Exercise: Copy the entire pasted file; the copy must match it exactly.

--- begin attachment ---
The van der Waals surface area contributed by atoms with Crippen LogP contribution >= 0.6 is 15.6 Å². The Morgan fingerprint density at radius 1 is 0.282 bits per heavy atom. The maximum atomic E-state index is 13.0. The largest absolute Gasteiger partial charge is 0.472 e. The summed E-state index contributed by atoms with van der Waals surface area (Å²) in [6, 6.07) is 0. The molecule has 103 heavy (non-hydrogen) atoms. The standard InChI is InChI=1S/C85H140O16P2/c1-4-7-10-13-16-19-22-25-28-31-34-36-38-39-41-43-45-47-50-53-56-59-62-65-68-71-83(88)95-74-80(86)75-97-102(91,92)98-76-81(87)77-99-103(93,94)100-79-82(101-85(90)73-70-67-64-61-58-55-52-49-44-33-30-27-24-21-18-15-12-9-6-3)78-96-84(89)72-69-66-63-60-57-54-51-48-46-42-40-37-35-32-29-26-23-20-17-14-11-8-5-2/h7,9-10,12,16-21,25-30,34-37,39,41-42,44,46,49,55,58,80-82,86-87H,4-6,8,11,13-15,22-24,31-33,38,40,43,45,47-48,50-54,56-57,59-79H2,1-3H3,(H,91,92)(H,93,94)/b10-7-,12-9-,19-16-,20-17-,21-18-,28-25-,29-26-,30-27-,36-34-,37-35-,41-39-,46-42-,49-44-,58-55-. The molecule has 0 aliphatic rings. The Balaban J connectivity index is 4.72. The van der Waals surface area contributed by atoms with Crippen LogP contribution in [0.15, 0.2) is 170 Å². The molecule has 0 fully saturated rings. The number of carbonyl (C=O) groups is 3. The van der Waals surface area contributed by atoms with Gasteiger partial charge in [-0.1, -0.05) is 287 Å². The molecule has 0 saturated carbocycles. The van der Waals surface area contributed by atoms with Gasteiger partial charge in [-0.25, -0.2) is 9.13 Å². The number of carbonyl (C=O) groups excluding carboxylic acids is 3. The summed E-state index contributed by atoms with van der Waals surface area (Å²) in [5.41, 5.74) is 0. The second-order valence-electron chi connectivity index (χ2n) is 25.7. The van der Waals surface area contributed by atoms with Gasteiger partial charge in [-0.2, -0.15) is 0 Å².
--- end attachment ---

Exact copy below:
The van der Waals surface area contributed by atoms with Crippen LogP contribution >= 0.6 is 15.6 Å². The Morgan fingerprint density at radius 1 is 0.282 bits per heavy atom. The maximum atomic E-state index is 13.0. The largest absolute Gasteiger partial charge is 0.472 e. The summed E-state index contributed by atoms with van der Waals surface area (Å²) in [6, 6.07) is 0. The molecule has 103 heavy (non-hydrogen) atoms. The standard InChI is InChI=1S/C85H140O16P2/c1-4-7-10-13-16-19-22-25-28-31-34-36-38-39-41-43-45-47-50-53-56-59-62-65-68-71-83(88)95-74-80(86)75-97-102(91,92)98-76-81(87)77-99-103(93,94)100-79-82(101-85(90)73-70-67-64-61-58-55-52-49-44-33-30-27-24-21-18-15-12-9-6-3)78-96-84(89)72-69-66-63-60-57-54-51-48-46-42-40-37-35-32-29-26-23-20-17-14-11-8-5-2/h7,9-10,12,16-21,25-30,34-37,39,41-42,44,46,49,55,58,80-82,86-87H,4-6,8,11,13-15,22-24,31-33,38,40,43,45,47-48,50-54,56-57,59-79H2,1-3H3,(H,91,92)(H,93,94)/b10-7-,12-9-,19-16-,20-17-,21-18-,28-25-,29-26-,30-27-,36-34-,37-35-,41-39-,46-42-,49-44-,58-55-. The molecule has 0 aliphatic rings. The Balaban J connectivity index is 4.72. The van der Waals surface area contributed by atoms with Crippen LogP contribution in [0.15, 0.2) is 170 Å². The molecule has 0 fully saturated rings. The number of carbonyl (C=O) groups is 3. The van der Waals surface area contributed by atoms with Gasteiger partial charge in [-0.1, -0.05) is 287 Å². The molecule has 0 saturated carbocycles. The van der Waals surface area contributed by atoms with Gasteiger partial charge in [-0.25, -0.2) is 9.13 Å². The number of carbonyl (C=O) groups excluding carboxylic acids is 3. The summed E-state index contributed by atoms with van der Waals surface area (Å²) in [5.41, 5.74) is 0. The second-order valence-electron chi connectivity index (χ2n) is 25.7. The van der Waals surface area contributed by atoms with Gasteiger partial charge in [-0.2, -0.15) is 0 Å².